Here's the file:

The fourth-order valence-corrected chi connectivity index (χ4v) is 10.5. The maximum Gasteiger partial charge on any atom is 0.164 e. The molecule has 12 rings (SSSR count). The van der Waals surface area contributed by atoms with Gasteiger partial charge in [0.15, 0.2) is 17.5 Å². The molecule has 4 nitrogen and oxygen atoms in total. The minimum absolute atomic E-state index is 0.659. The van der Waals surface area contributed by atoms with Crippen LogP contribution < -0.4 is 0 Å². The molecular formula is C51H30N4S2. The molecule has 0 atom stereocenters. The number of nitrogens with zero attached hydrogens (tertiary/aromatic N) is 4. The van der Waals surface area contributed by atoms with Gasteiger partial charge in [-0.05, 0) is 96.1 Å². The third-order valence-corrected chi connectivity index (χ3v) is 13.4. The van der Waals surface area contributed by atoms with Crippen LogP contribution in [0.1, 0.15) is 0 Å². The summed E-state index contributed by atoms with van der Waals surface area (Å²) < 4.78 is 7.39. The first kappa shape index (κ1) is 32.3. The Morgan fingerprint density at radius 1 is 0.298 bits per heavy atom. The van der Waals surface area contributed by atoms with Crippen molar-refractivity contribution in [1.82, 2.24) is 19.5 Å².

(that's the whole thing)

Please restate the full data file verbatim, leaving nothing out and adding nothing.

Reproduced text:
The fourth-order valence-corrected chi connectivity index (χ4v) is 10.5. The maximum Gasteiger partial charge on any atom is 0.164 e. The molecule has 12 rings (SSSR count). The van der Waals surface area contributed by atoms with Gasteiger partial charge in [0.15, 0.2) is 17.5 Å². The molecule has 4 nitrogen and oxygen atoms in total. The minimum absolute atomic E-state index is 0.659. The van der Waals surface area contributed by atoms with Crippen LogP contribution < -0.4 is 0 Å². The molecular formula is C51H30N4S2. The molecule has 0 atom stereocenters. The number of nitrogens with zero attached hydrogens (tertiary/aromatic N) is 4. The van der Waals surface area contributed by atoms with Gasteiger partial charge in [-0.05, 0) is 96.1 Å². The third-order valence-corrected chi connectivity index (χ3v) is 13.4. The van der Waals surface area contributed by atoms with Crippen LogP contribution in [0.1, 0.15) is 0 Å². The summed E-state index contributed by atoms with van der Waals surface area (Å²) < 4.78 is 7.39. The first kappa shape index (κ1) is 32.3. The Morgan fingerprint density at radius 1 is 0.298 bits per heavy atom. The van der Waals surface area contributed by atoms with Crippen molar-refractivity contribution in [1.82, 2.24) is 19.5 Å².